Among the most common reasons for a client to consult a massage therapist are for relaxation or stress relief. These may be two of the main benefits of most bodywork appointments, but there are several byproduct perks to hands-on healing as well.

For instance, improved circulation, greater range of motion, higher quality and quantity of sleep and better posture may all come along with a great massage therapy session, in addition to utter relaxation and reduction of stress. In much the same way that your own hands provide myriad benefits to the bodies and minds of your clients, so too can your massage cream bring more than one perk to the table.

The first aspect most massage therapists search for in a massage cream is a texture or consistency that works well with their own style of hands-on healing. This will be the first and main benefit of the massage cream—for both you and your clients—for it will help you apply your massage skills in the most effective way possible.

Once you know what you’re looking for in terms of consistency, the foundation of a great massage cream, it’s time to begin picking out the byproduct benefits. For example, if you tout your massage practice as earth-friendly, then it will be important to choose a massage cream that contains ingredients not grown or manufactured in a way that may harm our planet.

If this is the case, search for massage creams made with organic ingredients, meaning they were grown without the use of harmful pesticides or farming practices. In addition, look a bit deeper to be sure these organic ingredients were processed in a way that suits your eco-friendly values as well.

Another added perk of a massage cream may be its ability to enhance your hands-on skills, with ingredients that can help achieve each client’s goals for a particular bodywork session. For instance, if a client presents with severe muscle aches and pain, you may choose to use a massage cream that contains pain-relieving elements, such as Arnica montana or menthol.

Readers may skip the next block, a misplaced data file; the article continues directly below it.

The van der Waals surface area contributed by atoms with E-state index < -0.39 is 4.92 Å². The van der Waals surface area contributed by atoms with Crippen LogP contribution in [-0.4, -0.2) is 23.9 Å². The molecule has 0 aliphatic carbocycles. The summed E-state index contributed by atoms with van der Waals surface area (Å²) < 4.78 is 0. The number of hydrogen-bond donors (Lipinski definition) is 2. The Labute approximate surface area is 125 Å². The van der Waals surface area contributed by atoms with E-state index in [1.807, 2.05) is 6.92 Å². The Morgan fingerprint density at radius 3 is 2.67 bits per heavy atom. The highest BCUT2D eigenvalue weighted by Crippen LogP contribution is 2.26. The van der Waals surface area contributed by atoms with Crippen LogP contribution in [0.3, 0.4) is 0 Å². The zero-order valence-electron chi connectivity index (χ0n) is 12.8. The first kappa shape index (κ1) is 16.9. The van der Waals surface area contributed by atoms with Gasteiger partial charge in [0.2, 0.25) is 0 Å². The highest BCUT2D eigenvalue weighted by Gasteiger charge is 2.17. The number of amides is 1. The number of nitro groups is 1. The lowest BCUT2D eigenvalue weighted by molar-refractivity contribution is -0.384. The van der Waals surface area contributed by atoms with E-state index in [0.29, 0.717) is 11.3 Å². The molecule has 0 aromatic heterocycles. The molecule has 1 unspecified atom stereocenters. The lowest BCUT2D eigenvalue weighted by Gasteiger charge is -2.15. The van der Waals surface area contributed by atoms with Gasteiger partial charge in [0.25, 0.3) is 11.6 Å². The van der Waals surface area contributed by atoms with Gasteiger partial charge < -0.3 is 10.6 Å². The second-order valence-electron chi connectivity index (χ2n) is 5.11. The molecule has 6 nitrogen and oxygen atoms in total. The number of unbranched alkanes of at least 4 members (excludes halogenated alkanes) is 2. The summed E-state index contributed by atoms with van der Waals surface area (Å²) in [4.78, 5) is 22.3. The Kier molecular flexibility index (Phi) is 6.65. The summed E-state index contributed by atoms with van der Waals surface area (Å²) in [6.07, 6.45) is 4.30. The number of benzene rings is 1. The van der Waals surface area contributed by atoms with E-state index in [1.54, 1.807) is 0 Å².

Another example of such a situation would be a client who specifically requests a relaxation massage. In this case—which is likely quite common—you might want to select a massage cream with ingredients that are reported to induce relaxation and decrease stress, such as lavender or Roman chamomile essential oils.

Then again, if your client knows he or she will need to be awake and alert following a massage, you would likely reach for a massage cream that contains uplifting elements, such as geranium or lemon essential oils.

In addition to enhancing the particular mood of a bodywork session, massage cream may also be selected to suit the strictly physical needs of a client. A client with dry skin, for instance, may benefit from a massage cream known for its deeply hydrating qualities.

As you can see, there seem to be massage creams to suit nearly every style of bodywork and nearly every client goal. First, choose the massage cream that best fits your hands-on style, then search for those creams that contain the added perks for your practice.

—Brandi Schlossberg